Floating The GOAT Discussion Once More
Rafael Nadal made an interesting remark as he closed his post-French Open interview with Johnny Mac on TV. He said that he had his eye on the US Open!
Does this mean that Rafa will devote some of his considerable energy and focus this year to achieving the career Grand Slam with a win at the US Open?
Might he consider not playing one of the two North American Master's Series tournaments in order to be fresh for the USO?
As Rafa is fond of saying "anything can happen," it's too soon for anything more than speculation about what such a win might mean. But the value of such speculation is the perspective that it casts on looming Wimbledon, 2010.
Consider this. For many, a player with eight major titles to their name separates the great legends of the sport from other merely greats. It may seem a bit irrational, but it is one measure that separates a say John McEnroe (only merely great) from Rod Laver (a truly great legend of the sport); its a measure that separates a Stefan Edberg from say Ken Rosewall.
If Rafa got the USO, and had:
1.Career Grand Slam,
2.Olympics gold medal in singles,
3.Davis Cup (multiple times),
4.The record for Masters Series shields,
5.The Channel Slam, (achieving the back-to-back clay and grass court majors)
6.A minimum of eight majors in his career
7.Become the first man in the history of tennis to win a tournament six straight times (Monte Carlo)
8.Become the first man in history to sweep all four clay court significant events in the same year (three Master's Series and the French Open) - winning one tournament with the loss of just 14 games in five matches
--- he would be one of the sport's all-time legends. If he adds to his count of majors any more than eight, and eclipses Bjorn Borg’s clay court record, then, having a significant winning record over Roger Federer, I think he should be considered for the GOAT.
Consider that Roger Federer only has three of the six items in the list above!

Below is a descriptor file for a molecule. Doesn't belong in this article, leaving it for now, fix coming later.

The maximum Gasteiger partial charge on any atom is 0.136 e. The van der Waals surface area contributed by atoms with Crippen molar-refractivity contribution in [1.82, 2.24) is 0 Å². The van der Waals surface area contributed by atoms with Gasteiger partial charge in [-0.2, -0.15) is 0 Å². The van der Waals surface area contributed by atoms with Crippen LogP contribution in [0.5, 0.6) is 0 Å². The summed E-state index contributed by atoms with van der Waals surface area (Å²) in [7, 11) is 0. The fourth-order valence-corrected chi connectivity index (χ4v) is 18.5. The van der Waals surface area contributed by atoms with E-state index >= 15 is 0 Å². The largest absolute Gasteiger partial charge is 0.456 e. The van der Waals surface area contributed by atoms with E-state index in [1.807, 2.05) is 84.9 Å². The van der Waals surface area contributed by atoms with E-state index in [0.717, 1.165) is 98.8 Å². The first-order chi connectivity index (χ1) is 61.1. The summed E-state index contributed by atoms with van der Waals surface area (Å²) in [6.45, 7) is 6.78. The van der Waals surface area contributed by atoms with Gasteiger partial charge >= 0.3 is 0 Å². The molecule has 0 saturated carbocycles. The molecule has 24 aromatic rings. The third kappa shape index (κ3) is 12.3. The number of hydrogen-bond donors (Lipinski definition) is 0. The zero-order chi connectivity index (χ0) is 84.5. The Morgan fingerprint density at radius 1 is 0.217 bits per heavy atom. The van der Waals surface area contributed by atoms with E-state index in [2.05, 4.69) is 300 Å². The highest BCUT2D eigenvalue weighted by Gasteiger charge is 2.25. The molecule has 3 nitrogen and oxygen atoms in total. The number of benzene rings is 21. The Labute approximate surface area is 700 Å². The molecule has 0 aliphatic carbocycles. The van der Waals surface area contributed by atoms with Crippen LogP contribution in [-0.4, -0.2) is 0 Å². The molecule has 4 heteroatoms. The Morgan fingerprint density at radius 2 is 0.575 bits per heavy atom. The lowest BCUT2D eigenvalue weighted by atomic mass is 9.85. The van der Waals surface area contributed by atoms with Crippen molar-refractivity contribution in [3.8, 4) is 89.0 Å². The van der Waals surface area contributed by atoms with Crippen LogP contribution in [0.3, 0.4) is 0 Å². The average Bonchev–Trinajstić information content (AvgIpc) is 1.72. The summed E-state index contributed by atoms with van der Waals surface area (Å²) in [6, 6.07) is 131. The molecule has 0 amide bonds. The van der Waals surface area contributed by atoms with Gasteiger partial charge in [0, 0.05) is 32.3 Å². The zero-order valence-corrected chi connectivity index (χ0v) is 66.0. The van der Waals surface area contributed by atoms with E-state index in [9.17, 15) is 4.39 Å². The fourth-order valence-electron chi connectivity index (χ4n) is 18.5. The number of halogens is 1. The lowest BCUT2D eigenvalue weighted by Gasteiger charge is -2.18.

I'm not saying that Roger is not the GOAT. Roger is a living legend. It is a unique privilege for fans today to be able to watch him perform, as he continues to play at his peak (despite his recent loss at Halle to Lleyton Hewitt).
But these types of issues have got to be on Rafael Nadal's mind. He would never say so in public, of course. But if you are 24 years old, and have already won seven majors, you have to start looking around for things to motivate you. The great Bjorn Borg quit at the age of 26!
I can't say what is on Rafael Nadal's mind these days, nor what any great champion thinks. But if this sort of speculation occurs to me (while driving in rush hour traffic with nothing else to contemplate), surely it cannot have escaped the notice of Uncle Toni and others who work closely with Rafa.
Of course other great players are part of the up-and-coming bunch, and many commentators have noted that the next 'era' may belong to these tall guys who hit with power from the baseline, but are good movers as well: Del Potro, Soderling, Cilic, Isner, among others. This youngster from Argentina who is now playing in the US by the name of Andrea Collarini may eclipse the likes of Federer and Nadal.
But as of this writing, it is not clear that any of that crew will have the longevity that is required to build up the career statistics that are included in the list above.
What does this mean for this year's Wimbledon? It may mean that Rafa's focus is not entirely on Wimbledon. And/or that his overall goal is an overhaul of his game that may not be complete at this year's Wimbledon, but may allow him to be successful in September.
Rafa will always be motivated to win Wimbledon. But as he contemplates the potential fragility of his knees, he's got to be thinking about what is the most important thing he needs to do to cement his legacy in the sport while he can.
What an interesting 2010 it has turned out to be! How different from this time last year, when we celebrated Roger's return to the top of the game, and wondered if Rafa would ever be the same again.
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